KS2 Students: Write Your Own Hieroglyphs
Updated: Oct 5
What are Egyptian Hieroglyphs?
Hieroglyphs are a form of picture writing used by the Ancient Egyptians.
The Ancient Egyptians created one of the earliest known forms of writing. But they didn’t use letters like modern day alphabets. Instead, they used pictures or symbols.
These pictures were often living creatures (like birds or snakes), everyday objects (such as cups or baskets) and symbols (think zig-zagged lines).
What do they mean?
Unfortunately, these pictures don’t translate easily into the English alphabet. There are a number of reasons for this:
The pictures aren’t letters, they are often sounds. So they are more similar to phonetics than they are to our written alphabet.
Although some pictures represent sounds, others don’t. Some pictures stand for a full word. Other pictures stand for an object. And occasionally a picture can even stand for an action!
The same picture can often be used with more than one meaning. For example, if you see a picture of a lion, it could mean the letter “L” or it could literally mean a lion.
They don’t write with vowels (A, E, I, O or U) or punctuation marks.
Just to make things more complicated – the writing could be read in different directions. In English, we always read text starting from the left and reading towards the right.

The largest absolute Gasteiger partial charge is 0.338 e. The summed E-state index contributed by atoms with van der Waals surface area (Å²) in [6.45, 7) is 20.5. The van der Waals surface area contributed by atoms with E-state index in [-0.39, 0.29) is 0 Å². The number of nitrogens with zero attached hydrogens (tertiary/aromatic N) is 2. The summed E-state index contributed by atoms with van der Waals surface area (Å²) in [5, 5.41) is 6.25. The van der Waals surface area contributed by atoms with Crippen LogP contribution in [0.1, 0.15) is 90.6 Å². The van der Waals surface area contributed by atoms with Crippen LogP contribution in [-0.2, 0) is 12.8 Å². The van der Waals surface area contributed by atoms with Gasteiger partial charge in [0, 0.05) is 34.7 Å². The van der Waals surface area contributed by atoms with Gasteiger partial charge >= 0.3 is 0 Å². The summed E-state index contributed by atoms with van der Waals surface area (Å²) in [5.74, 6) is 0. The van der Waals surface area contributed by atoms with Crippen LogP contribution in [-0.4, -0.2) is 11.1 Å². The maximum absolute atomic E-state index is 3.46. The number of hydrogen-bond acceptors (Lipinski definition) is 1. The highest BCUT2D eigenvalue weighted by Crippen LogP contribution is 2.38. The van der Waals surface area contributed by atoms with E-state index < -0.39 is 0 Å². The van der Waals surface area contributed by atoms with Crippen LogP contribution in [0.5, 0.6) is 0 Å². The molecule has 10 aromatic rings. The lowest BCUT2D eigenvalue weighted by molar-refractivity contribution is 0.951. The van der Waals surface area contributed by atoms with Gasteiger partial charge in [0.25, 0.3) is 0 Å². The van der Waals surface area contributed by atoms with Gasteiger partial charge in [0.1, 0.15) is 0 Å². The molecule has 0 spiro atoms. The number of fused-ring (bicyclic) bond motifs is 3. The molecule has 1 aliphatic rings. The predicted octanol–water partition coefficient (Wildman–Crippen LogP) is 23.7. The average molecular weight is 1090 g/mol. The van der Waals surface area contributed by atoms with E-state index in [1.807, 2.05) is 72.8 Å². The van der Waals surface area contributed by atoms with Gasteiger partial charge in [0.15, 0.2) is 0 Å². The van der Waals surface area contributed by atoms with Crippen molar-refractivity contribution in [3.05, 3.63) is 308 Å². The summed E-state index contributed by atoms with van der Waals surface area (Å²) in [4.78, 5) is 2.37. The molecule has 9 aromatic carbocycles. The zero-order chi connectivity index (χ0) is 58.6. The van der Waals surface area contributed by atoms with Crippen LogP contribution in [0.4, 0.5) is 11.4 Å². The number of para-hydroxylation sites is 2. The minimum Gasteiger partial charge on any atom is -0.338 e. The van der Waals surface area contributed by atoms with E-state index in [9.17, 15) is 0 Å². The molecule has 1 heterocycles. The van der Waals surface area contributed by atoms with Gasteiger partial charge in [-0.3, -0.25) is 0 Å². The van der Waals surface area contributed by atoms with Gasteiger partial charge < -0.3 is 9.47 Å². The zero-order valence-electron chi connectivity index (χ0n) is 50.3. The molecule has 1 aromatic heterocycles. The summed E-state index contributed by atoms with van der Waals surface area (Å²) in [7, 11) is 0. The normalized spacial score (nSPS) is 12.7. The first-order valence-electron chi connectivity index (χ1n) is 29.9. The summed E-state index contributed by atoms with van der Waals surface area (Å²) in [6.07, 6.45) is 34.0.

But hieroglyphs vary. Sometimes they are read left to right, sometimes right to left and even top to bottom or bottom to top!
The key is to look at which direction the pictures are facing. For example, if a bird symbol is facing towards the left, you should start on the left and read towards the right.
Yep. Very confusing!
Write Your Own Egyptian Hieroglyphs:
But some clever clogs historians managed to crack the code of Ancient Egyptian hieroglyphs (with a little help from the Rosetta Stone).
As a result, they created a simplified translation of hieroglyphs into English letters.
Why not try writing your name with the guide to the right. Mirror the symbols and write it backwards for an extra challenge.
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